"Come to me, allyou who are weary and burdened, and I will give you rest" (Matthew 11:28)


thomas-hafeneth-244903According to the Black Dog Institute, depression is an epidemic of modern life. Consider these startling statistics:

  • 1 in 5 people will experience depression in their lifetime, and over 50% of them will not seek treatment.
  • This year alone 1 million people in Australia will experience a depressive illness.
  • Depression is the third largest individual heath problem in Australia after heart disease and stroke.
  • In the work place depression accounts for six million working days lost each year.

Depression can affect people of any age. There are many causes of depression. Some forms of depression are caused by chemical imbalances in our brains. Other forms of depression are associated with different stages of life. Some depression is an effect of illness or a result of stress in our lives. It is really important that we seek good medical assessment and treatment for depression.

One common form of depression is that of a reaction to a loss. We all face many losses in life. There are the obvious ones like the loss of a loved one, the loss of a job or the loss of a marriage. However, there are other sorts of losses associated with these losses that can result in depression.

It may be that when we lost a loved one or a marriage failed, we also lost that sense of how we fit into life. Our role, our expectations of what life would look like and our hopes for the future are suddenly dashed. We feel at a loss and don’t know who we are any more. Perhaps it is that the children have left home, or we have retired and don’t feel our role is valued any more. There is a grief that takes place that can be very debilitating for many people.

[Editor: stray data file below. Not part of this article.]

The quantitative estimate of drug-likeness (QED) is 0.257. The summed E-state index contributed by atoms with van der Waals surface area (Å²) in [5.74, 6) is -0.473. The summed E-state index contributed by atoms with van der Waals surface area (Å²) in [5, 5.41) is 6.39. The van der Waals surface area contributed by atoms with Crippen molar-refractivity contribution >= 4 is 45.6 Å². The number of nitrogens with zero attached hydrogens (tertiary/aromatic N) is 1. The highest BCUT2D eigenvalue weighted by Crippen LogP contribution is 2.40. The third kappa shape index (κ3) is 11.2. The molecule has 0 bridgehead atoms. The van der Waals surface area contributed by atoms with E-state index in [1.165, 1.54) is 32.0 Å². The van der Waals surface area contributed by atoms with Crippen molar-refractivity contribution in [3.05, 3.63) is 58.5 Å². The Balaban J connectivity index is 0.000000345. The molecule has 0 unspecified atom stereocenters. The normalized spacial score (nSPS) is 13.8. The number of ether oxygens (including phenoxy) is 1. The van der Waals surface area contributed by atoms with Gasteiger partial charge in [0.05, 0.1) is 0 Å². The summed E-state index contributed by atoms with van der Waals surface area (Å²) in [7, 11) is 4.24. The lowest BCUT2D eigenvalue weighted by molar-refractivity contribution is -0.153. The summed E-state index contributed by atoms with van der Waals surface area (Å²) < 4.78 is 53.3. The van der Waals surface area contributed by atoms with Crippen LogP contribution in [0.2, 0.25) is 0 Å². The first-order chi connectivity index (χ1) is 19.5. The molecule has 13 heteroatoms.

Jesus teaches us that he cares deeply for us even in the times when life looks the bleakest. He says “Come to me, all you who are weary and burdened, and I will give you rest” (Matthew 11:28). He doesn’t tell us to come back when we are feeling better. He wants to help us deal with those things that weigh us down now. His answer is not found in doing more activity but finding true rest in him.

Sometimes when we are concerned about people who are struggling with depression, we try to ‘fix’ them or help them ‘snap out of it’. We need to encourage them to get help for their depression, but we also need to reassure them of a God who loves them and will be with them through their difficult time. We also need to love and support them with God’s strength and to remember to turn to him for help as we care for our friend or family member. He wants to bear the carers’ burden as well.

Mary Andrews College offers units that help people learn about how to care for people in different difficult circumstances. For more information about benefitting from one of our pastoral care units please click here.

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